• 11:35 Before you hit record, make sure you have Dropbox and any other bandwidth hogging services (Google Drive, online backups, etc…) turned off, and ask your guest to turn them off as well.

Don’t forget to hit record. Don’t ever forget to hit record. Make sure your guest does as well.

Tips for Interviewing:

  • 12:45 I had a few other tips that I wanted to share before wrapping up:
    • Spend time researching your guest.
    • Listen more than you talk.
    • Control the interview gently, but try not to interrupt.
    • Ask open-ended questions; try to avoid questions that could be answered with yes or no.
    • Recap the highlights for your listeners at the end. It might be necessary to take notes during the interview if you can (pen and paper instead of keyboard).
    • Make sure your guest has a good experience. Be grateful.
    • Publicly thank your guest for taking time to come on your show and give them a chance to plug themselves and their latest work.

Recap:

  • 14:42 Think about the reason you want to interview someone. What value will it provide for your audience?
  • 14:49 Be prepared. Know your guest, your questions, and your recording gear.
  • 14:55 Feel free to reach out to big names that you want to have on your show, but don’t feel entitled to their time. Make sure you present a good reason for them to come on your show.
  • 15:05 Email your guest in advance with details about recording time, equipment and recording process, estimated length of the show, any questions you have prepared, and any other important things that they might need to know.
  • 15:20 Ask questions and try to avoid talking more than your guest.
  • 15:25 Be friendly and grateful but don’t gush or be a huge fan boy.
  • 15:30 Don’t forget to turn off dropbox or google drive and hit record. Never forget to hit record. Make sure your guest hits record as well, if they’ve agreed to recording a local file.

Q&A

  • 18:20 Community member Wouter shared some great tips during the live show, so I wanted to share them with you, dear reader (because you deserve them).
  • 18:33 Wouter said:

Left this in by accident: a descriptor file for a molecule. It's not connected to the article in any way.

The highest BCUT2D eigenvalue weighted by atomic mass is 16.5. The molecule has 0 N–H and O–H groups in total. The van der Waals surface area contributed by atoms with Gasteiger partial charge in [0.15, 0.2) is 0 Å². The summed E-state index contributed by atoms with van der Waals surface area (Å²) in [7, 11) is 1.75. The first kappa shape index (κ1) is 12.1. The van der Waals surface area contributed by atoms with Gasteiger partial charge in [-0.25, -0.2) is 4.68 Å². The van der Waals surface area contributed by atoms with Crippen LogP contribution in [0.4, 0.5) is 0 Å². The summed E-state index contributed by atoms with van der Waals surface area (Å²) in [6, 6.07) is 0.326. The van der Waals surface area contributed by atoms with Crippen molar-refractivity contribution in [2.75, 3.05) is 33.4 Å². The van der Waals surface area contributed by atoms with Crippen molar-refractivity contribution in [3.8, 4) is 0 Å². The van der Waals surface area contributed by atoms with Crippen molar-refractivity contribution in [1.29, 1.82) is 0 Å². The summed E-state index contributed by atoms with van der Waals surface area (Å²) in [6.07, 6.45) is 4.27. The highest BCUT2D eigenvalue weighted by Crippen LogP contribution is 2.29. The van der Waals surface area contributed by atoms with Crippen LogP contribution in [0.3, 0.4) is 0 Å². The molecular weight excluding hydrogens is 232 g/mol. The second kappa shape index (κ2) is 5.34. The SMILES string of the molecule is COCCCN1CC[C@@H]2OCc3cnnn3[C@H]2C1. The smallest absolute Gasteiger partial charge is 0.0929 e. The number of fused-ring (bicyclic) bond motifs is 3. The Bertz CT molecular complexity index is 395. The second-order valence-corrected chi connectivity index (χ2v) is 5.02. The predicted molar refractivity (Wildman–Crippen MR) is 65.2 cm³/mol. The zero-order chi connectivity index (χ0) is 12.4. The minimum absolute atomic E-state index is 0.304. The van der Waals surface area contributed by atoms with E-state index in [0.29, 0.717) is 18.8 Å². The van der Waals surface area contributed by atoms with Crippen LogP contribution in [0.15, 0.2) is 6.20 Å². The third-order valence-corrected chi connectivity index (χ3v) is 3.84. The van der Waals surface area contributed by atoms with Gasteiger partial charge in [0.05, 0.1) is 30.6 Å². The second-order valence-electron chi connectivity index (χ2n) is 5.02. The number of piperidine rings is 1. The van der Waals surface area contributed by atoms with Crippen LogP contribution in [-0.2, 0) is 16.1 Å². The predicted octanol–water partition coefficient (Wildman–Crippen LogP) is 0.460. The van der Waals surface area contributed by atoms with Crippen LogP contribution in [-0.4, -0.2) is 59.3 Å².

• Always ask open questions.
    • Ask “Why?” and “How come?” a lot.
    • Don’t be afraid of silence. Don’t fill in every bit of silence. Most of the time, the most valuable answers come after an interviewee has time to think about their response.
    • Never finish the sentence of your interviewee.
    • Read other interviews that your interviewee has done so that you don’t ask the same exact questions, or so that you can ask beyond those questions.
  • 19:16 Steve Luvender asked: As a listener, I want to hear the interviewee talk and share stories. How can you guide an interviewee to share what’s interesting and relevant while maintaining structure of the rest of your show?
  • 19:30 Discuss the topic and goal of the episode in advance. If they get too far off topic, if they get into talking about something that you know your audience won’t find interesting, then you have to guide the conversation politely but firmly back on track.
  • 20:38 Cory Miller asked: What if you’re the one being interviewed? Is there anything you keep in mind to help the interviewer get the content they need?
  • 20:47 This is where the advice in this episode comes in handy. If someone asks you to come on their show and they’re not telling you what they want to talk about, ask them what the topic of the episode is. Go to their website and find out who their target audience is. Who are they trying to reach with the show? Think about some things that you can share with their audience that will be interesting and valuable.